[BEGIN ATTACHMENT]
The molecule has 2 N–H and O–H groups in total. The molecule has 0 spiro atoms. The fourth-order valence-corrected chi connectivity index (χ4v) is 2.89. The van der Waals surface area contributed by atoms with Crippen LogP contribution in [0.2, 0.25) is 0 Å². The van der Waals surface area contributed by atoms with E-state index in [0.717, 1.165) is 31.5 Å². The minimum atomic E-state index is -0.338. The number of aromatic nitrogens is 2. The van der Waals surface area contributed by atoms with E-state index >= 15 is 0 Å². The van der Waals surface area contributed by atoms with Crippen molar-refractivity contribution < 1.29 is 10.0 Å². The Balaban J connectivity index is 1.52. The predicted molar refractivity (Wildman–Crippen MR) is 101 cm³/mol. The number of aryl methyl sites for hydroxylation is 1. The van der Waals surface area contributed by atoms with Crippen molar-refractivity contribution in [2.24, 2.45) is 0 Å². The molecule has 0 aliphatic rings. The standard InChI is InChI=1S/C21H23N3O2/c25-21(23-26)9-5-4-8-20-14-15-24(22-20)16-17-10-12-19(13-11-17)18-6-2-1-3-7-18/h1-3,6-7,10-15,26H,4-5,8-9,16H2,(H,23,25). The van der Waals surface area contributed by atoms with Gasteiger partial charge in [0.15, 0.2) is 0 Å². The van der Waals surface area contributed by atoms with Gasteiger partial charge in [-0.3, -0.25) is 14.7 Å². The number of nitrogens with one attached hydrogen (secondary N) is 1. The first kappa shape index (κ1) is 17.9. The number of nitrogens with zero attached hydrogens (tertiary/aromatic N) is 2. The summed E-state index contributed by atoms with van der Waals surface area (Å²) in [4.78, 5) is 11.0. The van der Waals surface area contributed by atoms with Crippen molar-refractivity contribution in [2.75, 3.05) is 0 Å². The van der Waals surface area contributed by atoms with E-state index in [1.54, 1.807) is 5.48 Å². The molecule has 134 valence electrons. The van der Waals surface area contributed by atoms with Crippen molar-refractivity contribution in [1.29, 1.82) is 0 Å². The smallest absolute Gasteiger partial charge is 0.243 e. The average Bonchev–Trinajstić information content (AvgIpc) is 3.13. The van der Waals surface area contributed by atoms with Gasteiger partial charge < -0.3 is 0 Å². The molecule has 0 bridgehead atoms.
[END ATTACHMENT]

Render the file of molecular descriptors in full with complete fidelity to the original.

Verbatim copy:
The molecule has 2 N–H and O–H groups in total. The molecule has 0 spiro atoms. The fourth-order valence-corrected chi connectivity index (χ4v) is 2.89. The van der Waals surface area contributed by atoms with Crippen LogP contribution in [0.2, 0.25) is 0 Å². The van der Waals surface area contributed by atoms with E-state index in [0.717, 1.165) is 31.5 Å². The minimum atomic E-state index is -0.338. The number of aromatic nitrogens is 2. The van der Waals surface area contributed by atoms with E-state index >= 15 is 0 Å². The van der Waals surface area contributed by atoms with Crippen molar-refractivity contribution < 1.29 is 10.0 Å². The Balaban J connectivity index is 1.52. The predicted molar refractivity (Wildman–Crippen MR) is 101 cm³/mol. The number of aryl methyl sites for hydroxylation is 1. The van der Waals surface area contributed by atoms with Crippen molar-refractivity contribution in [2.24, 2.45) is 0 Å². The molecule has 0 aliphatic rings. The standard InChI is InChI=1S/C21H23N3O2/c25-21(23-26)9-5-4-8-20-14-15-24(22-20)16-17-10-12-19(13-11-17)18-6-2-1-3-7-18/h1-3,6-7,10-15,26H,4-5,8-9,16H2,(H,23,25). The van der Waals surface area contributed by atoms with Gasteiger partial charge in [0.15, 0.2) is 0 Å². The van der Waals surface area contributed by atoms with Gasteiger partial charge in [-0.3, -0.25) is 14.7 Å². The number of nitrogens with one attached hydrogen (secondary N) is 1. The first kappa shape index (κ1) is 17.9. The number of nitrogens with zero attached hydrogens (tertiary/aromatic N) is 2. The summed E-state index contributed by atoms with van der Waals surface area (Å²) in [4.78, 5) is 11.0. The van der Waals surface area contributed by atoms with Crippen molar-refractivity contribution in [2.75, 3.05) is 0 Å². The van der Waals surface area contributed by atoms with E-state index in [1.54, 1.807) is 5.48 Å². The molecule has 134 valence electrons. The van der Waals surface area contributed by atoms with Crippen molar-refractivity contribution in [1.29, 1.82) is 0 Å². The smallest absolute Gasteiger partial charge is 0.243 e. The average Bonchev–Trinajstić information content (AvgIpc) is 3.13. The van der Waals surface area contributed by atoms with Gasteiger partial charge < -0.3 is 0 Å². The molecule has 0 bridgehead atoms.